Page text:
May 2019

Urban Politics is the Best Politics of American Politics

May 21, 2019 // 0 Comments

Emily Farris| As a political scientist trained in American Politics with a focus on urban politics, Introduction to American Politics is not usually my favorite class to teach. It’s not the students, it’s not Trump… it is the material. Intro textbooks rarely cover local politics, and I grow tired of talking about Congress or the Presidency, as if they are the only politics that matter. So, this semester I approached my Introduction to American Politics class differently, thanks to the timing of our local election in Fort Worth and a small honors section of the course. Read More

Beyond Bottom-Up Politics: The Potential, the Limitations, and the Unknown

May 16, 2019 // 0 Comments

Clarence N. Stone and Gregory D. Squires| By many accounts, the nation’s politics have turned dysfunctional. Multiple problems go unaddressed. Numerous people feel strongly that their concerns are unheard. Evidence abounds that large segments of the population are underserved. Gridlock, declining civility, and hyper-partisanship stand out on the worry list for national politics. Against this backdrop, reports of local civic vitality offer a glimmer of a possible turn for the better—but only if we can find the needed levers of change and learn how they might be strengthened.  A small group of D.C. area scholars embarked on such an effort a few years back, deciding on “Bottom-up Politics” as the label for our effort. Bottom-up emphasizes that understanding, energy, and problem solving can be found locally. By no means, though, does “bottom-up” mean that the local is broadly self sufficient or operates in isolation.  Read More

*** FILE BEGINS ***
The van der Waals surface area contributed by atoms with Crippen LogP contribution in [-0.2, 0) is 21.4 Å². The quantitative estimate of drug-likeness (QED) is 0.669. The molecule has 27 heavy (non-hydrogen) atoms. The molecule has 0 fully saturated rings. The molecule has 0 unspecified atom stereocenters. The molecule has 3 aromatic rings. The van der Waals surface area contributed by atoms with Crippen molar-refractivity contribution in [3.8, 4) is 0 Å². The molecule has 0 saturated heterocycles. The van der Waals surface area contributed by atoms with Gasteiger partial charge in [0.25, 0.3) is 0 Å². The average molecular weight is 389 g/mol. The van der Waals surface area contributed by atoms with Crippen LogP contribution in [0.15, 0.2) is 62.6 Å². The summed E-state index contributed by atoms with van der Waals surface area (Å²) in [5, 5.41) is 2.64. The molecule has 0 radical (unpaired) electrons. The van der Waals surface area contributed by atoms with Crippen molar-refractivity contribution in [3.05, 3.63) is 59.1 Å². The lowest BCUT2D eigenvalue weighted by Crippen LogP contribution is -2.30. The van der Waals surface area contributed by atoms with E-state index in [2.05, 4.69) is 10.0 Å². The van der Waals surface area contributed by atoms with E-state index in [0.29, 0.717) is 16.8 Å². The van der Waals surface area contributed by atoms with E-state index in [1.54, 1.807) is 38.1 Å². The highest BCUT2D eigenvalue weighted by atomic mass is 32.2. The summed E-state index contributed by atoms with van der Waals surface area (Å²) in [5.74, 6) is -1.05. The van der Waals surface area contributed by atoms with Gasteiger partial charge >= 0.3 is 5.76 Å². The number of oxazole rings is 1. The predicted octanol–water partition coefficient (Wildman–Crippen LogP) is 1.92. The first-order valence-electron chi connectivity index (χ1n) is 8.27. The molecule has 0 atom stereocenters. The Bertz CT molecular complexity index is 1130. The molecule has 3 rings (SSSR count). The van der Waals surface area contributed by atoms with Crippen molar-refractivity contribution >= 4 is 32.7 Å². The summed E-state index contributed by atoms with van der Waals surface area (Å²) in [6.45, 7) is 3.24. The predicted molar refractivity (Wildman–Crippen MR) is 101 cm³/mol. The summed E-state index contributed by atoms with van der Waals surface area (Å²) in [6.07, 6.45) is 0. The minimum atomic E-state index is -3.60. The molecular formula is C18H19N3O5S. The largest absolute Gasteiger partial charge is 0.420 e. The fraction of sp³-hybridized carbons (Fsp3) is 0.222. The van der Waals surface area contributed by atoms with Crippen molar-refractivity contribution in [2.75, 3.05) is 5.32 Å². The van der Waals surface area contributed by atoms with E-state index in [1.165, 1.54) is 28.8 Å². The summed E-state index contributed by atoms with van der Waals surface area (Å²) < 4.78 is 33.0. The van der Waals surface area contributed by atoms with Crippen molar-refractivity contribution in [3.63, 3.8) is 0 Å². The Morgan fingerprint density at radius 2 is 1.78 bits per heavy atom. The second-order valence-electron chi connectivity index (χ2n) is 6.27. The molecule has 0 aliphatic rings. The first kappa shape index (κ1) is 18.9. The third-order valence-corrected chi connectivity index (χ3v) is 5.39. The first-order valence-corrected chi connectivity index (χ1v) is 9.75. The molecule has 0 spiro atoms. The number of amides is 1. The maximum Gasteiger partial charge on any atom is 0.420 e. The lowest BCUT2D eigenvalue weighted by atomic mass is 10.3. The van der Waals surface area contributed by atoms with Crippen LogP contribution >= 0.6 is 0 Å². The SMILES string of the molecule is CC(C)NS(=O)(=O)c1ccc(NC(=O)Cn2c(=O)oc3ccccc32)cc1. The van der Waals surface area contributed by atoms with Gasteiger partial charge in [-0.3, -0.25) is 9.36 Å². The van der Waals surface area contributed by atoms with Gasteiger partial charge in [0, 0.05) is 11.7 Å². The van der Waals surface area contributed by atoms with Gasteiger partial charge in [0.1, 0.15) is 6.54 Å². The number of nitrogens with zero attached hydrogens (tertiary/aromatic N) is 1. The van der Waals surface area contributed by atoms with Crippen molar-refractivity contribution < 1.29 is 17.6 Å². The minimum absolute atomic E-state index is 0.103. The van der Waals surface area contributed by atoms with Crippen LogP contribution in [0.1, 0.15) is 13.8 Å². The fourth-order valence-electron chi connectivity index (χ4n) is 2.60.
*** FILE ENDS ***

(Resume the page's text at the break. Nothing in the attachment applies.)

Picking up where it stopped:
Financial Engineering by City Governments: Factors Associated with the Use of Debt-related Derivatives

May 8, 2019 // 0 Comments

Akheil Singla and Martin J. Luby| The use of financial derivatives, such as interest rate swaps, by city governments has been covered in the news media with some frequency over the past few years. The preponderance of these stories focus on the negative outcomes associated with these financial instruments, particularly in terms of increased interest payments, termination payments or other financial losses. While reporting on the issue often stops with simply stating the losses, some media accounts call into question the use of these instruments by governments at all, suggesting that governments 1) lack the financial sophistication to engage in these deals, 2) use the instruments out of desperation because of a declining financial health, 3) are increasingly staffed with finance professionals either at the administrative or board level that have experience with more complex financial instruments in their previous professional careers which leads to greater use and/or 4) are being influenced by financial sector firms that will benefit from the use of these financial instruments. Read More